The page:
A funeral service for the late Barry Holmes,Treasurer of Cinderford RFC, will take place at The Beavis Memorial Ground, Dockham Road, Cinderford, Glos. GL14 2AQ at 2pm on Monday 1st July 2019. This will be followed at 3:30pm by a committal service, for family and close friends, at Cinderford Crematorium. A reception will be held in the clubhouse after the service. Will friends please meet at Cinderford Rugby Clubhouse where there is ample free parking.
Family flowers only please, donations to be made to William Bevans Funeral Directors which will be passed on to the chosen charities (relating to both oncology units in Cheltenham and Queen Elizabeth Hospital). Please wear what you feel appropriate, you don’t need to wear black.
Barry Holmes died on Thursday the sixth of June after a long illness. Barry, a father of four, was Treasurer of Cinderford RFC from 1979 onwards and worked tirelessly for the club until the end.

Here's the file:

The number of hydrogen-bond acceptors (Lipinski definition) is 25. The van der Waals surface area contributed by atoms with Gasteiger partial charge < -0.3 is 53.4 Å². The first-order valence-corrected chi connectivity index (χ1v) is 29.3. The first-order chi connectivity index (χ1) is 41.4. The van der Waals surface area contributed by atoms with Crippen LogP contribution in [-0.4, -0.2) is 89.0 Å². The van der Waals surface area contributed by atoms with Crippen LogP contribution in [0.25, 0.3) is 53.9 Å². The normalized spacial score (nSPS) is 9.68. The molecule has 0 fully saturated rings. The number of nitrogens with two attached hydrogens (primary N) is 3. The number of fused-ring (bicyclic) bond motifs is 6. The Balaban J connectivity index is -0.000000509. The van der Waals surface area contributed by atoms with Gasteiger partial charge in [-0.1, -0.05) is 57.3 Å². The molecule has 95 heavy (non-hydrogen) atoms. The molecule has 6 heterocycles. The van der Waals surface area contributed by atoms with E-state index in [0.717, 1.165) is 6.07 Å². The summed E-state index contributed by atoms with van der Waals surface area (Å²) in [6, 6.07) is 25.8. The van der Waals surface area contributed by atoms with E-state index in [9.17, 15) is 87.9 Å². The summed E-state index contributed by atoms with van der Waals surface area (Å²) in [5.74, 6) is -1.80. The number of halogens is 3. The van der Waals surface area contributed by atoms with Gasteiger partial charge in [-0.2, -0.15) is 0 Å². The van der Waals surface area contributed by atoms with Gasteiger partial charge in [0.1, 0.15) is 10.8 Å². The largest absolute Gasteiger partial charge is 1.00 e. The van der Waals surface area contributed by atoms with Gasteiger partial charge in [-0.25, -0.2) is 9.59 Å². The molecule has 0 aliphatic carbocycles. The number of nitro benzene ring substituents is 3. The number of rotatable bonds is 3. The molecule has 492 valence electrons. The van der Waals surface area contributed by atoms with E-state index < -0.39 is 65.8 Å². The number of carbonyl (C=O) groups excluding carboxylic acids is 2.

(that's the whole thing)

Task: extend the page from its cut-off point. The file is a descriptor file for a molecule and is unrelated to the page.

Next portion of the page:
Barry, who died aged sixty was the son of Chris and Rose Holmes of Pontshill near Ross on Wye. He attended Ross on Wye Grammer School and then went into accountancy, working for several of the counties largest accountancy firms before eventually setting up his own business in Gloucester Barry joined Cinderford RFC in 1979 after being persuaded by the then Cinderford Chairman Bob Beavis, a friend of his father, to take up the position of club treasurer. A post he held for forty years.
Barry continued playing football for Weston Under Penyard FC for several years but on retiring from the round ball game quickly became an enthusiastic rugby supporter who occasionally played for the veterans team. When the game went ‘seamless’ he was a prime mover in Cinderford’s progression through the league system and along with club President, Peter Bell, he was instrumental in Cinderford’s drive into the third tier of English rugby.
Barry knew his way around the rugby world and was a well known and popular face in the National Leagues. He served on the National Clubs Association Committee for a time. He was good company and although his wit could be caustic when necessary he was more often charming, droll, mischievous and generous. People took to him easily.